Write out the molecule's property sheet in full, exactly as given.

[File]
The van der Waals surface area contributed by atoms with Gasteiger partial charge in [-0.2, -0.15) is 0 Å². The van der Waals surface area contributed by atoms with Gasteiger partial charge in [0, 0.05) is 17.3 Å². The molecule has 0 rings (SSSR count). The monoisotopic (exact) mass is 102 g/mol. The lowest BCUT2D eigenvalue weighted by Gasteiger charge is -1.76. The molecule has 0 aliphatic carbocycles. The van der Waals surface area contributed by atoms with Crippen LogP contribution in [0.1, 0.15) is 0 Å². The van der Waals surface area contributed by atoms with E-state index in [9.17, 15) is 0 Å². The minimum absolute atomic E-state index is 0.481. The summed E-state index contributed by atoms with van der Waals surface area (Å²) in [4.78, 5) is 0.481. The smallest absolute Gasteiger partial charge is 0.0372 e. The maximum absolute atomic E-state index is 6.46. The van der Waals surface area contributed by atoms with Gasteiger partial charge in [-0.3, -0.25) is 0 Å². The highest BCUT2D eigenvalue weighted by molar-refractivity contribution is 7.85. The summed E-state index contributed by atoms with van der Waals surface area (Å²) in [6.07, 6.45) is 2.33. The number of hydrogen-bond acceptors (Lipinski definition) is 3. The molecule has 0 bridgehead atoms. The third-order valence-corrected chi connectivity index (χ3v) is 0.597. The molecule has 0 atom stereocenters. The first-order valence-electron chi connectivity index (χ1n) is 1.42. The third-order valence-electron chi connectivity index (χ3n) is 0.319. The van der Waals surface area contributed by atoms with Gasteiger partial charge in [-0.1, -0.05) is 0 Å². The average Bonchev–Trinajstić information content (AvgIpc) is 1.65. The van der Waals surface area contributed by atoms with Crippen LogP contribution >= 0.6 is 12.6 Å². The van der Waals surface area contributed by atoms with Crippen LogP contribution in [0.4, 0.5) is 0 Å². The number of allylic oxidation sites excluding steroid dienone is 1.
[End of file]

The van der Waals surface area contributed by atoms with Gasteiger partial charge in [-0.2, -0.15) is 0 Å². The van der Waals surface area contributed by atoms with Gasteiger partial charge in [0, 0.05) is 17.3 Å². The molecule has 0 rings (SSSR count). The monoisotopic (exact) mass is 102 g/mol. The lowest BCUT2D eigenvalue weighted by Gasteiger charge is -1.76. The molecule has 0 aliphatic carbocycles. The van der Waals surface area contributed by atoms with Crippen LogP contribution in [0.1, 0.15) is 0 Å². The van der Waals surface area contributed by atoms with E-state index in [9.17, 15) is 0 Å². The minimum absolute atomic E-state index is 0.481. The summed E-state index contributed by atoms with van der Waals surface area (Å²) in [4.78, 5) is 0.481. The smallest absolute Gasteiger partial charge is 0.0372 e. The maximum absolute atomic E-state index is 6.46. The van der Waals surface area contributed by atoms with Gasteiger partial charge in [-0.3, -0.25) is 0 Å². The highest BCUT2D eigenvalue weighted by molar-refractivity contribution is 7.85. The summed E-state index contributed by atoms with van der Waals surface area (Å²) in [6.07, 6.45) is 2.33. The number of hydrogen-bond acceptors (Lipinski definition) is 3. The molecule has 0 bridgehead atoms. The third-order valence-corrected chi connectivity index (χ3v) is 0.597. The molecule has 0 atom stereocenters. The first-order valence-electron chi connectivity index (χ1n) is 1.42. The third-order valence-electron chi connectivity index (χ3n) is 0.319. The van der Waals surface area contributed by atoms with Gasteiger partial charge in [-0.1, -0.05) is 0 Å². The average Bonchev–Trinajstić information content (AvgIpc) is 1.65. The van der Waals surface area contributed by atoms with Crippen LogP contribution >= 0.6 is 12.6 Å². The van der Waals surface area contributed by atoms with Crippen LogP contribution in [0.4, 0.5) is 0 Å². The number of allylic oxidation sites excluding steroid dienone is 1.